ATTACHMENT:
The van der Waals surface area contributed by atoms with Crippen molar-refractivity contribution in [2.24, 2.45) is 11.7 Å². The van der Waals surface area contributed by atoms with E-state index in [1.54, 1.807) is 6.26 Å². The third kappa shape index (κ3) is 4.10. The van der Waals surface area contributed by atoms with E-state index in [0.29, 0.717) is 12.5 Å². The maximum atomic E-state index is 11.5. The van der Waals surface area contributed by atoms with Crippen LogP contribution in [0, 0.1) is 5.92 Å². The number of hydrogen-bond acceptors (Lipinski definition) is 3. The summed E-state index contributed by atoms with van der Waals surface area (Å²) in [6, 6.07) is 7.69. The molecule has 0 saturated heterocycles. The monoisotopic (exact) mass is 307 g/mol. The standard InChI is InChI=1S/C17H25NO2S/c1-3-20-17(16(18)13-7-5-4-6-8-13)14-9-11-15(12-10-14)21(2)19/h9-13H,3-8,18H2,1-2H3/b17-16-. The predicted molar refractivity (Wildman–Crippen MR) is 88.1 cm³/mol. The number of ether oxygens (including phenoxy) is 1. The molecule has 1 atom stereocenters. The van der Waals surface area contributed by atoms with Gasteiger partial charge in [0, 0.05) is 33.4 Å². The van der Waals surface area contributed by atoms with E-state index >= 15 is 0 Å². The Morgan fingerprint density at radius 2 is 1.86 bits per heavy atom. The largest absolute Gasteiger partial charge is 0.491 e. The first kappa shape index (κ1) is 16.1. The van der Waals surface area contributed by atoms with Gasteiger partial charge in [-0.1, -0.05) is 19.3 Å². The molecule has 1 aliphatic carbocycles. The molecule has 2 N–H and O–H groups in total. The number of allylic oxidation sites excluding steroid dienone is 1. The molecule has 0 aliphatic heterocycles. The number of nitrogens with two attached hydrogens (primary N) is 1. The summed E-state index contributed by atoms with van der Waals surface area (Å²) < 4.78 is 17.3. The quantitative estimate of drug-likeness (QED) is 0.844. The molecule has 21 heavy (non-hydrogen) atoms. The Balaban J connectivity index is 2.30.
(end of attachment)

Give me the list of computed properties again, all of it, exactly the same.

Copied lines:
The van der Waals surface area contributed by atoms with Crippen molar-refractivity contribution in [2.24, 2.45) is 11.7 Å². The van der Waals surface area contributed by atoms with E-state index in [1.54, 1.807) is 6.26 Å². The third kappa shape index (κ3) is 4.10. The van der Waals surface area contributed by atoms with E-state index in [0.29, 0.717) is 12.5 Å². The maximum atomic E-state index is 11.5. The van der Waals surface area contributed by atoms with Crippen LogP contribution in [0, 0.1) is 5.92 Å². The number of hydrogen-bond acceptors (Lipinski definition) is 3. The summed E-state index contributed by atoms with van der Waals surface area (Å²) in [6, 6.07) is 7.69. The molecule has 0 saturated heterocycles. The monoisotopic (exact) mass is 307 g/mol. The standard InChI is InChI=1S/C17H25NO2S/c1-3-20-17(16(18)13-7-5-4-6-8-13)14-9-11-15(12-10-14)21(2)19/h9-13H,3-8,18H2,1-2H3/b17-16-. The predicted molar refractivity (Wildman–Crippen MR) is 88.1 cm³/mol. The number of ether oxygens (including phenoxy) is 1. The molecule has 1 atom stereocenters. The van der Waals surface area contributed by atoms with Gasteiger partial charge in [0, 0.05) is 33.4 Å². The van der Waals surface area contributed by atoms with E-state index >= 15 is 0 Å². The Morgan fingerprint density at radius 2 is 1.86 bits per heavy atom. The largest absolute Gasteiger partial charge is 0.491 e. The first kappa shape index (κ1) is 16.1. The van der Waals surface area contributed by atoms with Gasteiger partial charge in [-0.1, -0.05) is 19.3 Å². The molecule has 1 aliphatic carbocycles. The molecule has 2 N–H and O–H groups in total. The number of allylic oxidation sites excluding steroid dienone is 1. The molecule has 0 aliphatic heterocycles. The number of nitrogens with two attached hydrogens (primary N) is 1. The summed E-state index contributed by atoms with van der Waals surface area (Å²) < 4.78 is 17.3. The quantitative estimate of drug-likeness (QED) is 0.844. The molecule has 21 heavy (non-hydrogen) atoms. The Balaban J connectivity index is 2.30.